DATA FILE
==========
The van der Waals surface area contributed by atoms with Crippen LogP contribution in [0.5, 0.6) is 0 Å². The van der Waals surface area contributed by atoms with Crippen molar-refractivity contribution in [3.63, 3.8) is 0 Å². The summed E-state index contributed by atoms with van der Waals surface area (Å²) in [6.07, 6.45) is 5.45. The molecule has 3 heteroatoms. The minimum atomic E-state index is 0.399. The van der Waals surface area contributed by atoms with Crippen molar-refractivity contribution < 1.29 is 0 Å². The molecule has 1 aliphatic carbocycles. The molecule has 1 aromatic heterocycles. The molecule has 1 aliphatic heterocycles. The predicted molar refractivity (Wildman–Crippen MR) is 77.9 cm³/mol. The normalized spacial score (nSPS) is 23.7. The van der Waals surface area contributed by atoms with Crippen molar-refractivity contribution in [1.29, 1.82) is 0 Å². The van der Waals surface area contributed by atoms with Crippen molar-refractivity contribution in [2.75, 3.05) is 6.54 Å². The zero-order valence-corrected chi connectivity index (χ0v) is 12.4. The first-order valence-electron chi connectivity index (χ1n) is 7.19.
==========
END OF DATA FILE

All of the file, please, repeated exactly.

The van der Waals surface area contributed by atoms with Crippen LogP contribution in [0.5, 0.6) is 0 Å². The van der Waals surface area contributed by atoms with Crippen molar-refractivity contribution in [3.63, 3.8) is 0 Å². The summed E-state index contributed by atoms with van der Waals surface area (Å²) in [6.07, 6.45) is 5.45. The molecule has 3 heteroatoms. The minimum atomic E-state index is 0.399. The van der Waals surface area contributed by atoms with Crippen molar-refractivity contribution < 1.29 is 0 Å². The molecule has 1 aliphatic carbocycles. The molecule has 1 aromatic heterocycles. The molecule has 1 aliphatic heterocycles. The predicted molar refractivity (Wildman–Crippen MR) is 77.9 cm³/mol. The normalized spacial score (nSPS) is 23.7. The van der Waals surface area contributed by atoms with Crippen molar-refractivity contribution in [1.29, 1.82) is 0 Å². The van der Waals surface area contributed by atoms with Crippen molar-refractivity contribution in [2.75, 3.05) is 6.54 Å². The zero-order valence-corrected chi connectivity index (χ0v) is 12.4. The first-order valence-electron chi connectivity index (χ1n) is 7.19.